• Unallocated nodes will not be automatically allocated anymore when used in a proposal, to prevent accidental data loss.

    • The deployment queue can now be explored in the web interface.

    • A new crowbar batch utility is included, to allow further automation of the deployment. The configuration of a deployed cloud can be exported, and used later on to automatically rebuild the cloud in the same way.

    • The crowbar-backup utility, which can be used to export the data of the Administration Server in a format suitable for backup, is now supported. This utility can also serve as documentation of what and how to backup the data, if there is a need for integrating the backup procedure with an existing backup solution.

  • Various improvements to High Availability support have been included:

    • Corosync can now be configured to communicate over unicast, as multicast might not be an option in a specific network environment.

    • The logging of services behind the load-balancer has been fixed to contain the IP address of the client, not the one of the load-balancer.

    • Upgrade from a Highly Available SUSE Cloud 4 deployment is supported, through the usual semi-automated upgrade process (see Section 6, “Upgrading to SUSE Cloud 5”).

  • Windows Server 2012 R2 can be used as the operating system for Hyper-V nodes.

  • The Admin User Guide and the End User Guide have been merged with the upstream documentation, and a new Supplement to these guides is available to describe SUSE Cloud specific features.

4 Technology Previews

Technology previews are packages, stacks, or features delivered by SUSE. These features are not supported. They may be functionally incomplete, unstable or in other ways not suitable for production use. They are mainly included for customer convenience and give customers a chance to test new technologies within an enterprise environment.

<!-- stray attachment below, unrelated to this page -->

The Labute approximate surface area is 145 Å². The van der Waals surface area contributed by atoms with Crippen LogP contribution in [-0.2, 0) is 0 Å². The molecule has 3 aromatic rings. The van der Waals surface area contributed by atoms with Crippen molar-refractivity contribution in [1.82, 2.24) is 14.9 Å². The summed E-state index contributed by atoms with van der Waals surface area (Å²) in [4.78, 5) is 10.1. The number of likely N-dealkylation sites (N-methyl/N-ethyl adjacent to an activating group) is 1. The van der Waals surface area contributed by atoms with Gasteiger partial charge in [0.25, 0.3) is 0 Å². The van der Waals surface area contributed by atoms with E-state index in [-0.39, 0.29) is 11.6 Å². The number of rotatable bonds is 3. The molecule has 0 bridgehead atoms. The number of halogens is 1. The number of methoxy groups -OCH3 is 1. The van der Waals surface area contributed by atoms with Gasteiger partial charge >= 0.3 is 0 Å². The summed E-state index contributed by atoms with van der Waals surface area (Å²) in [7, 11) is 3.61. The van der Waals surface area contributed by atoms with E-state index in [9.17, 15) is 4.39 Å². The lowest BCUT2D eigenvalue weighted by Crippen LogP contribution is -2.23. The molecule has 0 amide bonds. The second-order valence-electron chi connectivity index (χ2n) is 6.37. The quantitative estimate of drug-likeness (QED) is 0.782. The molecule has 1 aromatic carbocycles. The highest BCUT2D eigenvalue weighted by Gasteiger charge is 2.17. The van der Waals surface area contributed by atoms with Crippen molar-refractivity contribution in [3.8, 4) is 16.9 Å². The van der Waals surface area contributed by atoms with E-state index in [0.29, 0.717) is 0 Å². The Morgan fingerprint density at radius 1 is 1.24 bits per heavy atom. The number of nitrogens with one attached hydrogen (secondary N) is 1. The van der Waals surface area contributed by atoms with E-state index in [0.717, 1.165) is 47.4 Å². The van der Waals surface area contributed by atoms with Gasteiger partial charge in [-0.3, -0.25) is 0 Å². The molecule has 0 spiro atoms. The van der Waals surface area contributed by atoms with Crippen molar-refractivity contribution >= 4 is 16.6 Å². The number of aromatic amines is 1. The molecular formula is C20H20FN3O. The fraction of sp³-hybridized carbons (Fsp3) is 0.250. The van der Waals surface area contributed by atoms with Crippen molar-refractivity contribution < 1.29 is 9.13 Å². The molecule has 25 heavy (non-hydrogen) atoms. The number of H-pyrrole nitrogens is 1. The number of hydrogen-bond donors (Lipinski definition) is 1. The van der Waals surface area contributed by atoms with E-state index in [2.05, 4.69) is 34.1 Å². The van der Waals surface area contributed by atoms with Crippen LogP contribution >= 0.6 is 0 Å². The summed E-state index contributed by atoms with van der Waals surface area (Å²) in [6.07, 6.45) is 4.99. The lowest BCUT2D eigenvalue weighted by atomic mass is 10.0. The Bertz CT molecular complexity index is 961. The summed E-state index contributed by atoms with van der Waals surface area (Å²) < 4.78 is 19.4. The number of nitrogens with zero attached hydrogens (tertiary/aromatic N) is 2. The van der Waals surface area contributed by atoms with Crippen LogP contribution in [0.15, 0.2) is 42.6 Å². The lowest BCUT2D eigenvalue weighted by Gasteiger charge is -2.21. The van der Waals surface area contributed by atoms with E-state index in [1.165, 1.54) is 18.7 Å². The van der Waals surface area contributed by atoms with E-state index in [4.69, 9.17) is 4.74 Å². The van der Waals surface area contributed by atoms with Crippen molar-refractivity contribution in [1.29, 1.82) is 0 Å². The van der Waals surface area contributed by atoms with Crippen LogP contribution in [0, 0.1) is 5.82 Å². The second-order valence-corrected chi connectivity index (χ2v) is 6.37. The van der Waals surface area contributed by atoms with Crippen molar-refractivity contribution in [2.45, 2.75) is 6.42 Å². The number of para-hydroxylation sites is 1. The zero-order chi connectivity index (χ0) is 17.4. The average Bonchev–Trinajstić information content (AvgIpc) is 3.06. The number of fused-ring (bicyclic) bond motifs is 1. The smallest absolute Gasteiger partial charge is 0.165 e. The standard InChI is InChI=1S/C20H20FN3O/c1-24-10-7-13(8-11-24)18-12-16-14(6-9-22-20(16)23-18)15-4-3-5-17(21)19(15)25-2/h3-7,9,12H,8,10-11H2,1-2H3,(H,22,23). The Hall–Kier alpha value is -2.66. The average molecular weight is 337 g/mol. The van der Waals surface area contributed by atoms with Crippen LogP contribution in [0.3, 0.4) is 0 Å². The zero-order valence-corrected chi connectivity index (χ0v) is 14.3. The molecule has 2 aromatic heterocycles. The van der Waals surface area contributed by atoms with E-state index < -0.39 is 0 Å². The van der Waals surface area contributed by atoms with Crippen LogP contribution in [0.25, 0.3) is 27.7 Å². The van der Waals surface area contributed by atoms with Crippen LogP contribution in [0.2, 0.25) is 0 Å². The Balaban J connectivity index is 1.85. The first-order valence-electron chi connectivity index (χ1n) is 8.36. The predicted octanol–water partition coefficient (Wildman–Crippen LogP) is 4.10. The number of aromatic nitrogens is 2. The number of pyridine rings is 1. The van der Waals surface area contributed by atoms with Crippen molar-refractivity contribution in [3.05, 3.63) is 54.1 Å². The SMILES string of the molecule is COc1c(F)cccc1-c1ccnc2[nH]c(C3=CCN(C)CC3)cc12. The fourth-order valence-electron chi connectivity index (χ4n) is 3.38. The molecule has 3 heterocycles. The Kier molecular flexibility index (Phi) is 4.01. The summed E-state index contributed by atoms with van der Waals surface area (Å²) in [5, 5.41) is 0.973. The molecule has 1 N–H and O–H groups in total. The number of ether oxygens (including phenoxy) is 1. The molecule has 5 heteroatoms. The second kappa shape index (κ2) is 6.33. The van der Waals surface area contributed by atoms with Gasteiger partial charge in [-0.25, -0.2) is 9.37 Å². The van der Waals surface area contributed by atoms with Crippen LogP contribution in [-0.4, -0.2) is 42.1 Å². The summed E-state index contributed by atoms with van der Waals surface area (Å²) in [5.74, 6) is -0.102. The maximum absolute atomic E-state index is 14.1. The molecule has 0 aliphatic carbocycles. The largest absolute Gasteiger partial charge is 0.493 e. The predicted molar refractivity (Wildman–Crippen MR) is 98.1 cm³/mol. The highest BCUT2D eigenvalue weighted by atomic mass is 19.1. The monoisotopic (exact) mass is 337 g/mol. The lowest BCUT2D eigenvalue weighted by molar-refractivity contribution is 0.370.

Whether a technology preview will be moved to a fully supported package later, depends on customer and market feedback. A technology preview does not automatically result in support at a later point in time. Technology previews could be dropped at any time and SUSE is not committed to provide a technology preview later in the product cycle.

Please, give your SUSE representative feedback, including your experience and use case.

SUSE Cloud 5 ships with the following technology previews:

  • Database-as-a-Service for OpenStack (Trove), and the respective Crowbar barclamp for deploying it.

  • Distributed Virtual Routers in Neutron.

  • Docker driver in Nova.

  • EqualLogic driver for Cinder.

  • MongoDB, as database for Ceilometer.

5 Deprecated Features

The following features are deprecated as of SUSE Cloud 5:

  • Following the upstream deprecation that started in OpenStack 2014.1 (Icehouse), the XML format for OpenStack APIs is deprecated and unsupported. Migrating to the JSON format for the APIs is highly recommended. Most clients should not be impacted, as the most widely used client libraries are already using the JSON format.

6 Upgrading to SUSE Cloud 5

Upgrading to SUSE Cloud 5 is supported from SUSE Cloud 4, with the latest updates applied. If running a previous version, please first upgrade to SUSE Cloud 4. If running without the updates, please first apply them.

The upgrade process is a multi-step process that is semi-automated, thanks to the suse-cloud-upgrade utility that will guide you through the various steps. As the OpenStack infrastructure will be turned off for the upgrade, it is important to suspend all running instances prior to the upgrade so they can be properly restored after the upgrade. It is also highly recommended to perform a backup of both the Administration Server and the OpenStack data.